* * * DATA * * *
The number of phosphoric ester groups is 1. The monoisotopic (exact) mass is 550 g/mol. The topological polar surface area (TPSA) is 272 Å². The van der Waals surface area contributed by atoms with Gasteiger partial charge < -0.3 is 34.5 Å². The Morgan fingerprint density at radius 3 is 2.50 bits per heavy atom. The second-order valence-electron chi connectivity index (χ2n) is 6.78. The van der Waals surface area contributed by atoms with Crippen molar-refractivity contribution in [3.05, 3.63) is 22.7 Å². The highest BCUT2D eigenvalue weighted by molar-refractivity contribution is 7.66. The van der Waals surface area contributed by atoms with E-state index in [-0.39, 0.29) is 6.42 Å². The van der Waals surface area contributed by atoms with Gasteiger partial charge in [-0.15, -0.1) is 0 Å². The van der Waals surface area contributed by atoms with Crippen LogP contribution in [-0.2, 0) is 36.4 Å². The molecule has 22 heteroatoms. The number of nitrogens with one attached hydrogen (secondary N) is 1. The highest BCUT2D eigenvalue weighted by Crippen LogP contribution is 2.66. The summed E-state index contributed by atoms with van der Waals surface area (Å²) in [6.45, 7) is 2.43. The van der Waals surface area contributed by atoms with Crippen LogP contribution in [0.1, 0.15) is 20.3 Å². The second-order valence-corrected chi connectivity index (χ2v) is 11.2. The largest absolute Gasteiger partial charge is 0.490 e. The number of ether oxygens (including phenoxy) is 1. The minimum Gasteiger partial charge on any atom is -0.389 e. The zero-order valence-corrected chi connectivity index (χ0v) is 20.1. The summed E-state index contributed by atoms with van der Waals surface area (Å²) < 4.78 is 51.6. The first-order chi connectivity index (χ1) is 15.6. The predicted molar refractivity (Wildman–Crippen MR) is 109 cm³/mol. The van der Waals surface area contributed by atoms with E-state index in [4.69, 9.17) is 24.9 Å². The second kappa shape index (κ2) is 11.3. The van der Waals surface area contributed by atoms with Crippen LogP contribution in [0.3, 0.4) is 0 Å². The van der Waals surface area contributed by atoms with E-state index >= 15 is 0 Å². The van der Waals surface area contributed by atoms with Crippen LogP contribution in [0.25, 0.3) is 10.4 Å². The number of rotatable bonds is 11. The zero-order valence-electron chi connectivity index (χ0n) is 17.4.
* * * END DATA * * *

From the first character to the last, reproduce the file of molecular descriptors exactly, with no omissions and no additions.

The number of phosphoric ester groups is 1. The monoisotopic (exact) mass is 550 g/mol. The topological polar surface area (TPSA) is 272 Å². The van der Waals surface area contributed by atoms with Gasteiger partial charge < -0.3 is 34.5 Å². The Morgan fingerprint density at radius 3 is 2.50 bits per heavy atom. The second-order valence-electron chi connectivity index (χ2n) is 6.78. The van der Waals surface area contributed by atoms with Crippen molar-refractivity contribution in [3.05, 3.63) is 22.7 Å². The highest BCUT2D eigenvalue weighted by molar-refractivity contribution is 7.66. The van der Waals surface area contributed by atoms with E-state index in [-0.39, 0.29) is 6.42 Å². The van der Waals surface area contributed by atoms with Gasteiger partial charge in [-0.15, -0.1) is 0 Å². The van der Waals surface area contributed by atoms with Crippen LogP contribution in [-0.2, 0) is 36.4 Å². The molecule has 22 heteroatoms. The number of nitrogens with one attached hydrogen (secondary N) is 1. The highest BCUT2D eigenvalue weighted by Crippen LogP contribution is 2.66. The summed E-state index contributed by atoms with van der Waals surface area (Å²) in [6.45, 7) is 2.43. The van der Waals surface area contributed by atoms with Crippen LogP contribution in [0.1, 0.15) is 20.3 Å². The second-order valence-corrected chi connectivity index (χ2v) is 11.2. The largest absolute Gasteiger partial charge is 0.490 e. The number of ether oxygens (including phenoxy) is 1. The minimum Gasteiger partial charge on any atom is -0.389 e. The zero-order valence-corrected chi connectivity index (χ0v) is 20.1. The summed E-state index contributed by atoms with van der Waals surface area (Å²) < 4.78 is 51.6. The first-order chi connectivity index (χ1) is 15.6. The predicted molar refractivity (Wildman–Crippen MR) is 109 cm³/mol. The van der Waals surface area contributed by atoms with E-state index in [4.69, 9.17) is 24.9 Å². The second kappa shape index (κ2) is 11.3. The van der Waals surface area contributed by atoms with Crippen LogP contribution in [0.3, 0.4) is 0 Å². The van der Waals surface area contributed by atoms with E-state index >= 15 is 0 Å². The van der Waals surface area contributed by atoms with Crippen LogP contribution in [0.25, 0.3) is 10.4 Å². The number of rotatable bonds is 11. The zero-order valence-electron chi connectivity index (χ0n) is 17.4.